The Nerf Rival Roundhouse fills an interesting niche. It’s larger than the Kronos, the gold standard for Rival pistols, and holds three times the ammo. However, it’s also smaller than the Artemis, a long-standing staple of the line from which it borrows inspiration. The Roundhouse is objectively good, but whether you like it will come down to how fast you use up your Rival balls in battle.
A Chunky Revolver
The Artemis (and later, the Hades) used an internal magazine system that could be reloaded on the fly, after pulling a slide back. They then fed balls into a rotating loading mechanism, emptying one magazine at a time as the user kept firing.
The Roundhouse works the same way. In this case, however, we have five 3-ball magazines, with the final space on top being the barrel. The balls feed backwards into the clear loading mechanism, and are rotated up to the barrel for firing one at a time. Loading is done by moving the black sliding cover forward. Three balls load into each magazine, for a capacity of fifteen, Do note that the third ball in each slot is a tight squeeze. From the user’s perspective, the mechanism rotates clockwise, feeding from the upper right barrel first.
The blaster features two tactical rails, one forward on the barrel (which slides forward for clearing jams), and one on the slide.The usual safety is present, in the form of an ambidextrous lever above the trigger.
The blaster is up to Rival standards in terms of feel and construction – which is to say, very good. The handle is large and comfortable, the slide has enough area to get a good grip, and firing it is as solid as you’d expect from a Kronos-like setup. The hand guard isn’t strictly necessary (and gets in the way of trying to fit a holster, for more serious players), but it does provide a place for your other hand to grip if you need to steady your aim.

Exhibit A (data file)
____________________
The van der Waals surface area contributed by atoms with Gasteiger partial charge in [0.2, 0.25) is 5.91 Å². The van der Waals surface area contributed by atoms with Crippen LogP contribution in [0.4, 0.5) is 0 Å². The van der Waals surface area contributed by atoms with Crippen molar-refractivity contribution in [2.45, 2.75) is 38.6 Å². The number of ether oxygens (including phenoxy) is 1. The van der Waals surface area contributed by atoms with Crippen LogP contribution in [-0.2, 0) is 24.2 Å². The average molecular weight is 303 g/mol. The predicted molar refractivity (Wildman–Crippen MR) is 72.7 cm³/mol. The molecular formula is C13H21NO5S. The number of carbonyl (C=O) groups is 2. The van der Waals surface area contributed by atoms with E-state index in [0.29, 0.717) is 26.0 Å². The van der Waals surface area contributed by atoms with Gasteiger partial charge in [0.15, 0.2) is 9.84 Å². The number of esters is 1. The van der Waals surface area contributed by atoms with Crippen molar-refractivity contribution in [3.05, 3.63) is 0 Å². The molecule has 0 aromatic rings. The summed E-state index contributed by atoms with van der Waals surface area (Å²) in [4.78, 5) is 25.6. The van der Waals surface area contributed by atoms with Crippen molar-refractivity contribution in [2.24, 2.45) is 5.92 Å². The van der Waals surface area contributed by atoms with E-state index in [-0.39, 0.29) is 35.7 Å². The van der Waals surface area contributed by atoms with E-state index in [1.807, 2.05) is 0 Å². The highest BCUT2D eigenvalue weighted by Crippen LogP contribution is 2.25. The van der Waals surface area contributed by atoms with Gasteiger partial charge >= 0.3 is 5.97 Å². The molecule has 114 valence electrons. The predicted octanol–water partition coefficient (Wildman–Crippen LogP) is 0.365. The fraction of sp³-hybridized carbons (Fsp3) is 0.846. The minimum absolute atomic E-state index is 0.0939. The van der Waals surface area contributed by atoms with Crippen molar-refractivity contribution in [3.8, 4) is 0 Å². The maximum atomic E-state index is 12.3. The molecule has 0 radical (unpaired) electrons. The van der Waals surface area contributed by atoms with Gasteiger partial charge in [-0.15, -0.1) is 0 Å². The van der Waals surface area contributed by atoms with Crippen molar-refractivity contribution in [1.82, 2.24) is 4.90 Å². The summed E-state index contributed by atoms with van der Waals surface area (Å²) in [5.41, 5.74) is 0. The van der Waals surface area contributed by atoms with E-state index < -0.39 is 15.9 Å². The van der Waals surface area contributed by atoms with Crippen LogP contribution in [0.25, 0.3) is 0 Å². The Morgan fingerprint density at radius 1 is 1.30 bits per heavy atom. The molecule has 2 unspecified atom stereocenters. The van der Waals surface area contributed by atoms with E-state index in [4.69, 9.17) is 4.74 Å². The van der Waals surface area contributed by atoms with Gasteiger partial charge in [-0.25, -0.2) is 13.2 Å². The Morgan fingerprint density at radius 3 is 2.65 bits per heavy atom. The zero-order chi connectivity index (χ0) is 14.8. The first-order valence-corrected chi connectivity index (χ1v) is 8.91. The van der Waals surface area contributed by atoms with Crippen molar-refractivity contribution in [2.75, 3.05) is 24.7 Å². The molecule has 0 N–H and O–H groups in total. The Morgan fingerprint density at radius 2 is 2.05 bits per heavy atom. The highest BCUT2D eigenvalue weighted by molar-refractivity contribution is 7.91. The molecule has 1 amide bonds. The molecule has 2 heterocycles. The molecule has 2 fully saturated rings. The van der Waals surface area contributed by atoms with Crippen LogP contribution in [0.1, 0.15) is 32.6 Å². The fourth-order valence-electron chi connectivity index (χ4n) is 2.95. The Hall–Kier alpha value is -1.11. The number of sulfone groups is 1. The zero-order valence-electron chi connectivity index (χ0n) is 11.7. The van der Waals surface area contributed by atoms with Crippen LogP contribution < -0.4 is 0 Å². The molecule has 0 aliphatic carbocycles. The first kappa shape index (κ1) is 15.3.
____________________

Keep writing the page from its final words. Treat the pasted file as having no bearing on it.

Performance and Usage
In terms of raw numbers, my Roundhouse fires at an average of 90fps, right on par with other smaller Rival blasters. At its fastest (there is no slamfire), I can fire two balls per second.
In actual war usage (splitting between myself and @Nerfers101), I found the Roundhouse to be an effective blaster for steady firing and reloading. However, if you didn’t pay attention and fired all of your ammo, reloading five chambers became tedious and time consuming.
In addition, there were a few hiccups in operation. On a couple occasions, the rotating clear piece didn’t finish its travel, and I had to finish the last fraction of travel be hand to allow a complete cycle. It’s something to look out for – it’s not nearly as debilitating as the Artemis/Hades issue of half rotation, but it’s something to watch for.
The Roundhouse is similar in operation to a Kronos, but there are important differences. The plunger tube still moves (and triggers the rotation mechanism), but the plunger itself is shaped much differently. It’s no longer a plunger in front of a rod, but rather a plunger with a sled behind it, with the catch surface on the bottom. How the change will play out in terms of reliability (both stock, and with a stronger spring) will remain to be seen.
Note that the orange section of rail is a large latch, which keeps the barrel closed. Pressing down flexes the plastic out of the way, allowing the barrel to open for clearing jams.
If you decide to do anything to the magazines, the orange plate at the front is at least partially solvent-welded in place. Unless you’re doing something crazy, however, there’s no need to actually access it, anyway.
The Roundhouse is a great option for players who love pistols, but need more capacity. It’s a bit bulky, but it’s very effective and worth the $25 asking price. Just be careful with the quirks – unload all that ammo in battle, and you may find yourself taking critical time to reload all those chambers.